Getting the balance between death benefit contributions and retirement right

29 February 2012 Alexander Forbes Financial Services (Pty) Limited, Michael Prinsloo, Head: Best Practice, Research and Product Development

A person’s most valuable asset as they start out on life’s journey is their human capital - represented by their ability to learn, earn and accumulate other assets. Since everyone runs the risk of dying before these notional human assets are converted int

Yet, equally, those who survive into their sixties, realising the full potential of their human capital, also run a risk “of not having saved sufficiently to sustain themselves in retirement” says Michael Prinsloo, Head: Best Practice, Research and Product Development, Alexander Forbes Financial Services.

In an ideal world, to protect their human capital, people would match their death and disability benefit structures with their real and constantly changing needs. Done correctly, this would allow South Africans to cover their liabilities in the event of their dying before they had the chance to translate their human capital into accumulated assets or savings. This would also provide a more efficient allocation of their income between insurance and savings, for life’s crucial needs, like homes and education, or for retirement.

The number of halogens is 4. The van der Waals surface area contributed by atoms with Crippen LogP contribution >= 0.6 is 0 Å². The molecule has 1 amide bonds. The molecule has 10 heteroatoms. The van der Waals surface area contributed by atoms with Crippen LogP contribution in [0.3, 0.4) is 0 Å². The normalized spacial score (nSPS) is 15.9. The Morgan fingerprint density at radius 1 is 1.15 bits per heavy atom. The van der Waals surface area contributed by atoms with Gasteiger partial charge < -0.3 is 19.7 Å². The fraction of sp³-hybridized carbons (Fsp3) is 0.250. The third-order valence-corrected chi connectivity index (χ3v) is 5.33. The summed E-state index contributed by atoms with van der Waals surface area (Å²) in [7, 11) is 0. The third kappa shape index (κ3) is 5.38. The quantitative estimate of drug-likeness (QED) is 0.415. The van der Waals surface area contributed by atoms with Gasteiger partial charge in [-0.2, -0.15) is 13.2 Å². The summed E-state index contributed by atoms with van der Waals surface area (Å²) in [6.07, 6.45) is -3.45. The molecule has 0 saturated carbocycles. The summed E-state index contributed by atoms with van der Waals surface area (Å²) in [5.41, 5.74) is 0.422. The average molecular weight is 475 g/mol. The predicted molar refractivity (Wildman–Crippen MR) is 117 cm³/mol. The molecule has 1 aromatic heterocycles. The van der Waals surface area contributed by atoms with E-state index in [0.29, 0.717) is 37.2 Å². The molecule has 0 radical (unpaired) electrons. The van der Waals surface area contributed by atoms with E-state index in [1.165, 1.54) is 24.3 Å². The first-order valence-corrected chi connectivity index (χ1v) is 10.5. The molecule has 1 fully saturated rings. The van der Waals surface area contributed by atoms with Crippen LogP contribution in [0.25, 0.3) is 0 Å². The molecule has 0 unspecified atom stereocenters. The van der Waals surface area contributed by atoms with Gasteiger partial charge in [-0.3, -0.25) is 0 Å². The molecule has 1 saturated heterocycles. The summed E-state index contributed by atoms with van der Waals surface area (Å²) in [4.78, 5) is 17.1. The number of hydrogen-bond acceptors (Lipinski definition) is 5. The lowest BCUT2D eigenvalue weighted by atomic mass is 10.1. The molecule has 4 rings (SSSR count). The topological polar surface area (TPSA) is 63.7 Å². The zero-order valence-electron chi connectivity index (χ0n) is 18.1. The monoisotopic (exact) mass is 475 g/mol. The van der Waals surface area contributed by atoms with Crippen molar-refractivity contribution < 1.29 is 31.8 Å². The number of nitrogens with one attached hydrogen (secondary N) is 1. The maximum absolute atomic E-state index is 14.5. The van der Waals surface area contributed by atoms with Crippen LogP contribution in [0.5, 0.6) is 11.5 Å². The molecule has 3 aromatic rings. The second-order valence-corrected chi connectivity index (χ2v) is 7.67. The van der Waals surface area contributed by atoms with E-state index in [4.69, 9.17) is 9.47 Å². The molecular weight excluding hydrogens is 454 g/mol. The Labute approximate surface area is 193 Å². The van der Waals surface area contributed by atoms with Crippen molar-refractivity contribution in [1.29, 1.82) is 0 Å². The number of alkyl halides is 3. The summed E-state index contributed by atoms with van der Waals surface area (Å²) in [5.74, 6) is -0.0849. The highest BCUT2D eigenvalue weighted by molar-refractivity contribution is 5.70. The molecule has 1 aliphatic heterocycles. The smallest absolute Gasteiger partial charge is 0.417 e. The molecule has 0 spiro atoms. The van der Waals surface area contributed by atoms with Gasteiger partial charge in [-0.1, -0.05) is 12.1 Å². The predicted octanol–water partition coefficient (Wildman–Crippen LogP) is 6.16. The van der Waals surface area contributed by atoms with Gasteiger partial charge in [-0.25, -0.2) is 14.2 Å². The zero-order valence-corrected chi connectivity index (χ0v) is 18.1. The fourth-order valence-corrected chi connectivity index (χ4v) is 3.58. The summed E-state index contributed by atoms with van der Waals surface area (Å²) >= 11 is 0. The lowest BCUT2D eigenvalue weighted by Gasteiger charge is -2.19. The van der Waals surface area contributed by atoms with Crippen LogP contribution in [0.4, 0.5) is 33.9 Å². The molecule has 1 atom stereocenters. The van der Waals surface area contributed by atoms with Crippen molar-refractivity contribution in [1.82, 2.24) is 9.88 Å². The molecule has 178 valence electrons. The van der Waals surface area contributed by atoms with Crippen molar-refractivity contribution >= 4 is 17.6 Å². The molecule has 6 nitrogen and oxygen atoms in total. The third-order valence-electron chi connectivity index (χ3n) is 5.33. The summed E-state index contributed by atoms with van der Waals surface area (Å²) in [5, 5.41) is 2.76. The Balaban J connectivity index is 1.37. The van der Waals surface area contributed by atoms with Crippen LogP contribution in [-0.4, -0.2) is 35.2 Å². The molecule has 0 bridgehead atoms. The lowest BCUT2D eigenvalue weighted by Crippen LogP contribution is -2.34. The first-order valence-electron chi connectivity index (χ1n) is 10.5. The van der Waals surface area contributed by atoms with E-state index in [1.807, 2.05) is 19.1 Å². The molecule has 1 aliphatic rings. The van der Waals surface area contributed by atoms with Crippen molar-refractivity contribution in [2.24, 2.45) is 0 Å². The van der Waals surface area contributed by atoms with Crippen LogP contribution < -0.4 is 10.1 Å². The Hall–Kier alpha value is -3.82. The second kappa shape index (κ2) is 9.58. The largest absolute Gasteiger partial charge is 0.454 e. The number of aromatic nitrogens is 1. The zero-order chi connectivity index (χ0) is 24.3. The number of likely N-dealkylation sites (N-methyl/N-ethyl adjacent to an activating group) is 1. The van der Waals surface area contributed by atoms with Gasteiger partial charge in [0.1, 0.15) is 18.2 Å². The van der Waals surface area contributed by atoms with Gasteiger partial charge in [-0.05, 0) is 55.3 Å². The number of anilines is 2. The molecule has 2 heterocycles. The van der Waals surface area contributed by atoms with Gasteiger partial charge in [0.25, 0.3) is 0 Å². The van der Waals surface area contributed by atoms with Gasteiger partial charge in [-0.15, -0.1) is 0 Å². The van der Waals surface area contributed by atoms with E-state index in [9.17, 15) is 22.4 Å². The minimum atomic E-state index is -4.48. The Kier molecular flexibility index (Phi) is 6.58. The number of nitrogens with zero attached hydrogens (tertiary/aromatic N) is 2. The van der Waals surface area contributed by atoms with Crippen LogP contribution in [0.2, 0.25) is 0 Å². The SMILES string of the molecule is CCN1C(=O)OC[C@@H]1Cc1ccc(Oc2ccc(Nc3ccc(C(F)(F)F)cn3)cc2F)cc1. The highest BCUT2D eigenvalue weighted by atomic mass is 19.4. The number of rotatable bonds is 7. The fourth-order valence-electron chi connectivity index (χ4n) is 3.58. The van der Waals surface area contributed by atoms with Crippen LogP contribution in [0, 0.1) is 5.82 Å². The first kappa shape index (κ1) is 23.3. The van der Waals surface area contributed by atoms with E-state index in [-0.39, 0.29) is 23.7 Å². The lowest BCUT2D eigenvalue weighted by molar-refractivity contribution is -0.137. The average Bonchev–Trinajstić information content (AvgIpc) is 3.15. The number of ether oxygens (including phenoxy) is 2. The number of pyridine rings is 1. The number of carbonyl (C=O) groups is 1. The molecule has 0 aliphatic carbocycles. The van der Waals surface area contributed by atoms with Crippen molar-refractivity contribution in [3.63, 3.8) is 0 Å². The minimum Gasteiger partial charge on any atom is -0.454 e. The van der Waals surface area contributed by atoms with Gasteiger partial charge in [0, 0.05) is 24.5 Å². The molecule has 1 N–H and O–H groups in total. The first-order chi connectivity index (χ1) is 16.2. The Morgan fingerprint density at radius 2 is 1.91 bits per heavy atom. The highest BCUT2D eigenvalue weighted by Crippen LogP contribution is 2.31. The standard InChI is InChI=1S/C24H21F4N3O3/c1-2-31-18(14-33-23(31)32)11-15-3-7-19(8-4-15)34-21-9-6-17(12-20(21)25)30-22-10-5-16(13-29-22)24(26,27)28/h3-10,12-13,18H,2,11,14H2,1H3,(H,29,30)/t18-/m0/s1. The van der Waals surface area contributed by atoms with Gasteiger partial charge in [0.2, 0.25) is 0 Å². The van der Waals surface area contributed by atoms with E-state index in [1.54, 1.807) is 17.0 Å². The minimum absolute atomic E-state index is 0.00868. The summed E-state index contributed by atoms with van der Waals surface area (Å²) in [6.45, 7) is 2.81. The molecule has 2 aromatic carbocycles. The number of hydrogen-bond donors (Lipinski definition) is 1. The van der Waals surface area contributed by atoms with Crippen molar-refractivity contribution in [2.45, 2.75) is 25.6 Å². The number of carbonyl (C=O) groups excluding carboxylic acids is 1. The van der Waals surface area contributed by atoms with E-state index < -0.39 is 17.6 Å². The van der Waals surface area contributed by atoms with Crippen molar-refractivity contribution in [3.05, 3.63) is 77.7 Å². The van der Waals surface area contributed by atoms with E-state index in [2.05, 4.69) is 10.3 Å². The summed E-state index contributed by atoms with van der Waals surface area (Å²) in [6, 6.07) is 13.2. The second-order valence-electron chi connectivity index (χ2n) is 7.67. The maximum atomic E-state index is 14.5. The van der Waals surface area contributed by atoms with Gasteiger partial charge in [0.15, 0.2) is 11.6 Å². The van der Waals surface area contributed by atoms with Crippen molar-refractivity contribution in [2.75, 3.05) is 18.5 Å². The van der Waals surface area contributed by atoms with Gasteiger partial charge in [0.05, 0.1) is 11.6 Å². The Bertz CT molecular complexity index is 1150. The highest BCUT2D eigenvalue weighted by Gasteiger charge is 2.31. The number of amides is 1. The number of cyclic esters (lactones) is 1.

The reality, however, is that many South Africans either waste a significant portion of their income and forfeit years of savings and investment returns by over-insuring and not saving enough for retirement or, more likely, failing to protect their human capital by being under-insured. In both cases they fail to match their death benefit contributions to their real risk profiles.